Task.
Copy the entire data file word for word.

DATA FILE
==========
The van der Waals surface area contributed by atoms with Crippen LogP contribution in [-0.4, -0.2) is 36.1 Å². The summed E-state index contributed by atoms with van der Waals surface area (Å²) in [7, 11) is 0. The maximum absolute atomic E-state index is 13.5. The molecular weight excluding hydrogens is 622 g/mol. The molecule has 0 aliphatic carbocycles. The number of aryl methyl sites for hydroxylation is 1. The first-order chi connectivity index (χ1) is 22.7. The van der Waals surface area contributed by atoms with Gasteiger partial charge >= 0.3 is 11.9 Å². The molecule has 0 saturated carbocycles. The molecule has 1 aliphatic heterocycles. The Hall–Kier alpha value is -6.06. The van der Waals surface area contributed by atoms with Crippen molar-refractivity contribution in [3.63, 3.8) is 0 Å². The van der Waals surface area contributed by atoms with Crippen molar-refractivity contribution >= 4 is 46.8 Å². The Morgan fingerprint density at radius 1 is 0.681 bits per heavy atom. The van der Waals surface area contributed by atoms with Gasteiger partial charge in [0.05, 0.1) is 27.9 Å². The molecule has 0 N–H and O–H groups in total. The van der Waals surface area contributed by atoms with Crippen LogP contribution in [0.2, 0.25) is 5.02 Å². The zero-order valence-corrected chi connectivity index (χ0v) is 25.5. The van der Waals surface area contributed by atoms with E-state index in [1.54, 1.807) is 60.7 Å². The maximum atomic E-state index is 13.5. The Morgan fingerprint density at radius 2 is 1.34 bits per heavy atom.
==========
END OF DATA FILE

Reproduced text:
The van der Waals surface area contributed by atoms with Crippen LogP contribution in [-0.4, -0.2) is 36.1 Å². The summed E-state index contributed by atoms with van der Waals surface area (Å²) in [7, 11) is 0. The maximum absolute atomic E-state index is 13.5. The molecular weight excluding hydrogens is 622 g/mol. The molecule has 0 aliphatic carbocycles. The number of aryl methyl sites for hydroxylation is 1. The first-order chi connectivity index (χ1) is 22.7. The van der Waals surface area contributed by atoms with Gasteiger partial charge >= 0.3 is 11.9 Å². The molecule has 0 saturated carbocycles. The molecule has 1 aliphatic heterocycles. The Hall–Kier alpha value is -6.06. The van der Waals surface area contributed by atoms with Crippen molar-refractivity contribution in [3.63, 3.8) is 0 Å². The van der Waals surface area contributed by atoms with Crippen molar-refractivity contribution >= 4 is 46.8 Å². The Morgan fingerprint density at radius 1 is 0.681 bits per heavy atom. The van der Waals surface area contributed by atoms with Gasteiger partial charge in [0.05, 0.1) is 27.9 Å². The molecule has 0 N–H and O–H groups in total. The van der Waals surface area contributed by atoms with Crippen LogP contribution in [0.2, 0.25) is 5.02 Å². The zero-order valence-corrected chi connectivity index (χ0v) is 25.5. The van der Waals surface area contributed by atoms with E-state index in [1.54, 1.807) is 60.7 Å². The maximum atomic E-state index is 13.5. The Morgan fingerprint density at radius 2 is 1.34 bits per heavy atom.